Alliances prepare the path for 5G standardisation

December 09, 2014 //By Jean-Pierre Joosting
Alliances prepare the path for 5G standardisation
Currently there is a lot of talk about 5G, but the concept remains vague given the lack of standards to date. However there is a lot going on in research and many companies are not talking about what they are doing with respect to 5G.

Work on technologies that are expected to form the the foundation of 5G standards has been occurring for the last few years, but with LTE and LTE-Advanced still rolling out and evolving, 5G standards are not on the table.

This is beginning to change with companies positioning themselves for a formal standards process. According to ABI Research, a range of major vendors are working on all aspects of 5G including; Alcatel-Lucent, Ericsson, Huawei, and Nokia Networks and device, semiconductor, and IP vendors including Intel, InterDigital, Qualcomm, Samsung, various mobile operators, academic bodies, and start-ups as well.

“These companies are all waving their 5G flags, although 5G definitions and visions remain very vague,” commented Research Director Philip Solis. “But this is not merely marketing. These companies are most certainly putting a stake in the ground with regards to contributions to 5G that will leverage their work, competitive strengths, and most crucially, patents.”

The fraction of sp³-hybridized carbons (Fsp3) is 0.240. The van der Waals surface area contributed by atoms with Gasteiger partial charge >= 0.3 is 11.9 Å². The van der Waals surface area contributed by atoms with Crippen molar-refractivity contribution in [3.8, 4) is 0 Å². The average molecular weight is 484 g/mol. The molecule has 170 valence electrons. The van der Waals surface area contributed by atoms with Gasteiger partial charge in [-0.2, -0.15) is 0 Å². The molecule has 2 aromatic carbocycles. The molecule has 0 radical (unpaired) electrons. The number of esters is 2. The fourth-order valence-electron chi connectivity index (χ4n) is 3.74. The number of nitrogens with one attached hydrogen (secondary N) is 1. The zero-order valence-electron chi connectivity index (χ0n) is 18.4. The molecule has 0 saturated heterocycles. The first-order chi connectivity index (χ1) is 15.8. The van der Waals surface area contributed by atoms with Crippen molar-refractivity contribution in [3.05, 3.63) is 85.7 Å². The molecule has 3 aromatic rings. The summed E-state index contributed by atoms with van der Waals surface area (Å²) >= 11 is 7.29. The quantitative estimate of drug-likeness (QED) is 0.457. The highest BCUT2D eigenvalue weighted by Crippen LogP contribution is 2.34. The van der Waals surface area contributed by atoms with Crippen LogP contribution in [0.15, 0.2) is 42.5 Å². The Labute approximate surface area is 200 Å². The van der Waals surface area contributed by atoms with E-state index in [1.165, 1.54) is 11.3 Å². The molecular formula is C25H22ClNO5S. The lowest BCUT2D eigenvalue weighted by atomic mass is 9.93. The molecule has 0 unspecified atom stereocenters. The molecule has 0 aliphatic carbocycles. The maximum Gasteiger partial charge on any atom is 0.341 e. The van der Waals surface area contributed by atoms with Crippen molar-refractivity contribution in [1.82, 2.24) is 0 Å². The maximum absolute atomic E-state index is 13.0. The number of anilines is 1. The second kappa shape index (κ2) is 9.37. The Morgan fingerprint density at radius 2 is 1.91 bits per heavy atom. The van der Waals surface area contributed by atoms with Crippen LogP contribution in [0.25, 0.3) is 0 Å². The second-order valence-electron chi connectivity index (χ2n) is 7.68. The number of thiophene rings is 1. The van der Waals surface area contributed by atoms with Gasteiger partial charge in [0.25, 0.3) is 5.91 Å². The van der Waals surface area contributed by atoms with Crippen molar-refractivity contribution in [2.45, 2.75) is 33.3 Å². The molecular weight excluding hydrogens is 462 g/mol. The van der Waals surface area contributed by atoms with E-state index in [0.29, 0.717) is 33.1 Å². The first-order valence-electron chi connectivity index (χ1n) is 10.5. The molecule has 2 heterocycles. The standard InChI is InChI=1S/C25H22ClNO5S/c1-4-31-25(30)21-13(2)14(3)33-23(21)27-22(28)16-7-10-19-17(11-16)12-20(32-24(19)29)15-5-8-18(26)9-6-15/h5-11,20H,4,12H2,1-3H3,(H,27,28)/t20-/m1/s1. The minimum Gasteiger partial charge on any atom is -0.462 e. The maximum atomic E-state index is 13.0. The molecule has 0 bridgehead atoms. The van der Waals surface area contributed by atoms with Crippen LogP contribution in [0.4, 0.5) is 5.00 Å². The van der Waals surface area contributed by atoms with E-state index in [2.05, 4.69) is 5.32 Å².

Some influential companies, such as Qualcomm, have remained quiet until recently about their vision and plans for 5G. Meanwhile, others, previously not very involved with standardization efforts are putting their hands up. Apple’s involvement with the NGMN 5G Initiative is a perfect example, as is Google’s acquisition of Alpental — even if Google might only use a 5G or 5G-like air interface to augment fiber-to-the-home deployments with a combination of fiber-to-the-curb and 5G.

These companies are working together so the standardization process can hit the ground running. They are doing their own work, forming alliances with universities and other companies, and hedging their bets by partaking in different research projects that focus on different parts of the network and air interface, in an effort to dictate the direction of 5G.

“Expect efforts to get intellectual property into standards to be fiercer than with 4G, but naturally much of the existing IP will be in play as well,” added Solis. “More companies learned the importance of having a fair amount


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